My Journey: Through Grief

In the end, he lost his fight and I was sitting there on his bench, feeling like I was looking at someone I used to know.

By Carol Sokolsky


I sat on a beautiful black granite bench on a serene hillside under a spectacular blue sky. It was still a little chilly – it was early April in Pennsylvania – but the day was almost perfect. Except it wasn’t – perfect, I mean. It was lonely and my world was still in shambles as I sat on that bench, which was my rendition of a grave stone…because I wanted my husband to have a memorial that would represent all that he was…beautiful, classy, calming, and now completely at peace. As I sat there, almost to the day that he died a year before, I wondered how I could possibly keep going without the love of my life, my forever love, who left me way too young, who struggled with that evil disease we call cancer. His lungs and his brain were ravaged by the C-monster that sucked the very life out of him.

In the end, he lost his fight and I was sitting there on his bench, feeling like I was looking at someone I used to know.

I knew that one day I’d look back and realize that God does heal hearts. How do I know? Because 31 years before, I sat at the same place – in a different state – knowing that I would never, ever, get past the consuming pain that almost kept me from breathing, as I laid my nine-year-old son in the ground.

At times there were no words to speak. Sometimes the nerves of my heart were so raw and overwhelming that I had to remind myself to just breathe. The term “one day at a time” became “one minute at a time” as the pain of leaving my son at that grave site was completely unbearable. Dear God, why would you let this happen to me? He was only nine years old with an entire life ahead of him. He giggled…he played…he loved…he was a beautiful, smart little third-grade boy. And yet, six days before Christmas, he got on a snowmobile and tragically lost his precious little life. My life was now forever changed. Forever changed. Why didn’t I get to say goodbye before he left? Did he really know how much I loved him? As these things raced in my mind over and over and over, I wondered if the pain would ever numb. Would I be able to find me again?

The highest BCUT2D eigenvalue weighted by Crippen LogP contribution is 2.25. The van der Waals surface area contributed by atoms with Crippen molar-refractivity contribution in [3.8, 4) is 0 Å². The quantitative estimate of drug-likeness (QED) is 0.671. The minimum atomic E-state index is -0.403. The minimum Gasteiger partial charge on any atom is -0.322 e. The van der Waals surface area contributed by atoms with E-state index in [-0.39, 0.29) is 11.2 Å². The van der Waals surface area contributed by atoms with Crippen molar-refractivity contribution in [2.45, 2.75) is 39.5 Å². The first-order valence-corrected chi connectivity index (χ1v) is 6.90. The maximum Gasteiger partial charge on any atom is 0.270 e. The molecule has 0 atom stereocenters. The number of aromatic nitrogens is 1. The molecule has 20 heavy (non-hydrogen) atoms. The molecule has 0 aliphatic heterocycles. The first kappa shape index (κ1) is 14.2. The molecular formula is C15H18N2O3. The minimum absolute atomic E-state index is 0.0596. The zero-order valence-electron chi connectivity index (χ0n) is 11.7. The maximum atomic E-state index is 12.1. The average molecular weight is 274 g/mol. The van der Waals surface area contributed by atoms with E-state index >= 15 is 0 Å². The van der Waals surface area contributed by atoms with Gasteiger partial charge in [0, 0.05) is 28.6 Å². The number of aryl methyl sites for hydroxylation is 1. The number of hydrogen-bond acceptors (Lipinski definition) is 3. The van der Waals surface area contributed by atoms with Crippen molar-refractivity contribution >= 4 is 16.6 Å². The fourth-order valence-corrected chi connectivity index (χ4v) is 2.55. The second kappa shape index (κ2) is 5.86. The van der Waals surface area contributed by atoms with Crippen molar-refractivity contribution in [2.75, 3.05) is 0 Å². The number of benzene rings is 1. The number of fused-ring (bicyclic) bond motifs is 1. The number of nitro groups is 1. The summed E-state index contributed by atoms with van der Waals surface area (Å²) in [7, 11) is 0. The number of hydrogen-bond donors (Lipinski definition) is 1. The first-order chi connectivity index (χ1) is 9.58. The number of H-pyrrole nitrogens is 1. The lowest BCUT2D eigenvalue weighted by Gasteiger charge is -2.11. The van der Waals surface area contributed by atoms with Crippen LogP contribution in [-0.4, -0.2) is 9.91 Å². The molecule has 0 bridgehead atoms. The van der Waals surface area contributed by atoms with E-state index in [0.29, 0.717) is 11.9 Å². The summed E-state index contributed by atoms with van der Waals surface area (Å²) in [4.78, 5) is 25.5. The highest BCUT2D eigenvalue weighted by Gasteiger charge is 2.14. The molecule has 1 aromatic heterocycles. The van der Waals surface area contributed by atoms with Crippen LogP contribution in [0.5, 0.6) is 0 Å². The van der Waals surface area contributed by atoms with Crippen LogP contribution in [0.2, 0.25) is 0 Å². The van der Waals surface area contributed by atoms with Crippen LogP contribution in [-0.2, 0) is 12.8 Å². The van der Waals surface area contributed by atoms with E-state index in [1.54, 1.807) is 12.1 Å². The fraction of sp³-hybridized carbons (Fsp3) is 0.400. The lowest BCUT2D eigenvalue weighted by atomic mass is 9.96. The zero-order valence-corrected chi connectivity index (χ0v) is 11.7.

I’m convinced that losing a child is by far the most intense pain that a human can ever experience. Yet, years later as I sat on that black granite bench, I again wondered if I’d ever feel again…could I go on? My best friend, my life buddy, my forever love, was gone. I held him as he took his last breath on earth, and then held onto his earthly body as he walked into the very presence of Jesus…eternally grateful that he is dancing with Jesus…and with my son. Here I was again, in such pain, the grief of loss again overtaking my very soul.

This time though, it was a different pain, and this time there was no anger.

After my son died, I was angry…angry at God…just angry. Period.

I knew my son was in heaven; yet, I was convinced that a God of love would never allow such a tragedy, especially at Christmas.

I purposely walked away from anything that resembled religion, God, church. Period. And for almost 15 years, I masked pain with a smile, as best possible, and did it on my own – or so I thought.

Funny how God works. What I didn’t realize is that all the pain, the questioning, the details of my life, were being woven into a tapestry, one that would become evident to me, but only after my husband was diagnosed with cancer. Doc was convinced that six sessions of chemo was all he would need…and then it metastasized to the brain. We were immediately at Stage 4…and everything changed again. “Dear God, where are you? I desperately need a miracle.” And then I got one, but not in the form I would have ever imagined.